We are back to Jutland’s E-Z Biler for this one. This is a very rare beast indeed, a 2.8 litre diesel Nissan Laurel. Did I just see a unicorn among those parked cars?
Can you believe I actually got to open the doors of this car and sit inside? I sat in the driver’s seat and I plomped myself down in the back too, noticing that there wasn’t a whole lot of legroom for a car so big. I also noticed the remarkably clean condition of the remarkable expanse of remarkable tufted beige velour upholstery. Was I happy about this?
A bit less than I´d hoped. It might seem perverse to say this but the fact all these rare and unusual cars are gathered under one roof diminishes the pleasure of seeing them. The most normal thing is to
stumble across a car like this when going about the daily routine. You walk down the street, reading the badges:
Aygo, Astra, Mazda, Up,
Aygo, Audi, Focus, Up,
207, Astra, Up.
Alfa, Focus, Aygo, Karl,
Mito, Aygo, Lancer, Lexus,
Up, Aygo, Laurel…
You stop in your tracks and breathe out an expletive when you see a rarity such as this car. A Laurel? Not on my street.
A chance encounter has the power of serendipity. It feels like seeing the Holy Grail being carried by a Yeti, Elvis and Lord Lucan. It’s a rare car, you say, amazed. It happened to me today when I saw a real life late-model Cortina smoking up to the rail station only to drift off before I had a chance to give it a close look.
I could probably go and a see a Cortina if I cared to look in the used-car ads but I’d rather see one by chance.
By the same token, the Laurel was one odd car packed in amongst the very many odd cars on sale at this dealer. And furthermore I knew it was there because I sometimes look at the dealer’s inventory. So, if I wasn’t unhappy I certainly did not get the same unalloyed thrill of seeing such a car by the side of the road on my way to collect something from the post-office. In this case, I expected to see the car so the delight attained did not reach the heights I’d have reached had this been seen while popping out for milk.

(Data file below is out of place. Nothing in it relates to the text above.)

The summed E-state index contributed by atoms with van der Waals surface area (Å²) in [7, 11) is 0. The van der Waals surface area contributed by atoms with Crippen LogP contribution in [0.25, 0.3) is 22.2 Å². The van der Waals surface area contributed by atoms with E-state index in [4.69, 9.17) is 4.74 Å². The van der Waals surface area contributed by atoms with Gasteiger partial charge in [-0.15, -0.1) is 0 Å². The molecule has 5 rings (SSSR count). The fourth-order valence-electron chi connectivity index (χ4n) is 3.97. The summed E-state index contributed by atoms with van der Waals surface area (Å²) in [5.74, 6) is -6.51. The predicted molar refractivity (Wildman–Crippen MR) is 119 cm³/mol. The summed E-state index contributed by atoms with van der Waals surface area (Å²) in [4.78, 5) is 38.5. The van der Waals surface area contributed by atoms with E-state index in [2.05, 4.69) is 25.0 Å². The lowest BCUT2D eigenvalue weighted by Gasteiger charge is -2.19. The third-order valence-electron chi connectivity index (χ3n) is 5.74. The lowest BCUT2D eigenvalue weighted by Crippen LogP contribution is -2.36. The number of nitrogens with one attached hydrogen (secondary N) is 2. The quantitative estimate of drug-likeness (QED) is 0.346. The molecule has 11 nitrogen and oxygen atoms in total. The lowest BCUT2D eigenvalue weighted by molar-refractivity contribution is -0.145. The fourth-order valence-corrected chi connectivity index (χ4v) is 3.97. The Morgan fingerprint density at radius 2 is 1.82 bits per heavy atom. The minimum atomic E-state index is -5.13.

I may even forget I have seen this car whereas the chance sighting of an early Fiat 131 seen in Geneva around 2008 will forever remain embossed in my memory alongside a suddent, transfixing encounter with a Talbot Solara in Copenhagen in 2002 (the last time I ever saw one**)
So, yes, here we are inside an unlocked, one-owner, m.y. 1984 Nissan Laurel. It has just 42,000 km on the clock and a diesel 2.8 litre straight six engine. They want €12,000 for the car which is quite in line with the €10,000 asked for a similar car in Austria (two-owners, with 100,000 km). A vendor in Germany wants €7,000 for a 1985 Laurel with 136,000 km. And finally another German seller wants €12,000 for an 1985, also with 100,000 km on the clock. So, as John Coates would say, those prices are very firm to fruity.
Might I ask, is there something up (and going up) with the prices of recent classics? I am pretty sure five years ago such a car was not worth more than €2000, give or take? Is it dawning on people that if you want a car with an ashtray you can’t buy one new any more?
(** I noticed decent Solaras now cost thousands of euros to buy. Imagine, a car as drab as a Solara commanding more than a grand?)